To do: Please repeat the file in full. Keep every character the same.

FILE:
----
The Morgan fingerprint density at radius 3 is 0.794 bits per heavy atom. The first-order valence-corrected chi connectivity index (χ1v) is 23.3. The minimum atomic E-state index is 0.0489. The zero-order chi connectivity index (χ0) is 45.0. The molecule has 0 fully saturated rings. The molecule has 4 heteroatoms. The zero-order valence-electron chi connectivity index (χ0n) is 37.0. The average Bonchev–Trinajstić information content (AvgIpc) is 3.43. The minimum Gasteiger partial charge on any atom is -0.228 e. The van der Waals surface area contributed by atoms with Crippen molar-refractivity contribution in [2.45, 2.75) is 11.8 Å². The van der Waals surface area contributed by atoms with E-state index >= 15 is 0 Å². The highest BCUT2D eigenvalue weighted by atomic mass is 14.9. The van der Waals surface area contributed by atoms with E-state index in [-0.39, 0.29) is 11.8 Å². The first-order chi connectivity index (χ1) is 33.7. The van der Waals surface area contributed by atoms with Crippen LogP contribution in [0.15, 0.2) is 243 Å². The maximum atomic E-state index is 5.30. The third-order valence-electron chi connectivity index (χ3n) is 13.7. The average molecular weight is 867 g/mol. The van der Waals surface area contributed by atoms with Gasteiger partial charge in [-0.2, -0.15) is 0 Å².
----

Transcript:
The Morgan fingerprint density at radius 3 is 0.794 bits per heavy atom. The first-order valence-corrected chi connectivity index (χ1v) is 23.3. The minimum atomic E-state index is 0.0489. The zero-order chi connectivity index (χ0) is 45.0. The molecule has 0 fully saturated rings. The molecule has 4 heteroatoms. The zero-order valence-electron chi connectivity index (χ0n) is 37.0. The average Bonchev–Trinajstić information content (AvgIpc) is 3.43. The minimum Gasteiger partial charge on any atom is -0.228 e. The van der Waals surface area contributed by atoms with Crippen molar-refractivity contribution in [2.45, 2.75) is 11.8 Å². The van der Waals surface area contributed by atoms with E-state index >= 15 is 0 Å². The highest BCUT2D eigenvalue weighted by atomic mass is 14.9. The van der Waals surface area contributed by atoms with E-state index in [-0.39, 0.29) is 11.8 Å². The first-order chi connectivity index (χ1) is 33.7. The van der Waals surface area contributed by atoms with Crippen LogP contribution in [0.15, 0.2) is 243 Å². The maximum atomic E-state index is 5.30. The third-order valence-electron chi connectivity index (χ3n) is 13.7. The average molecular weight is 867 g/mol. The van der Waals surface area contributed by atoms with Gasteiger partial charge in [-0.2, -0.15) is 0 Å².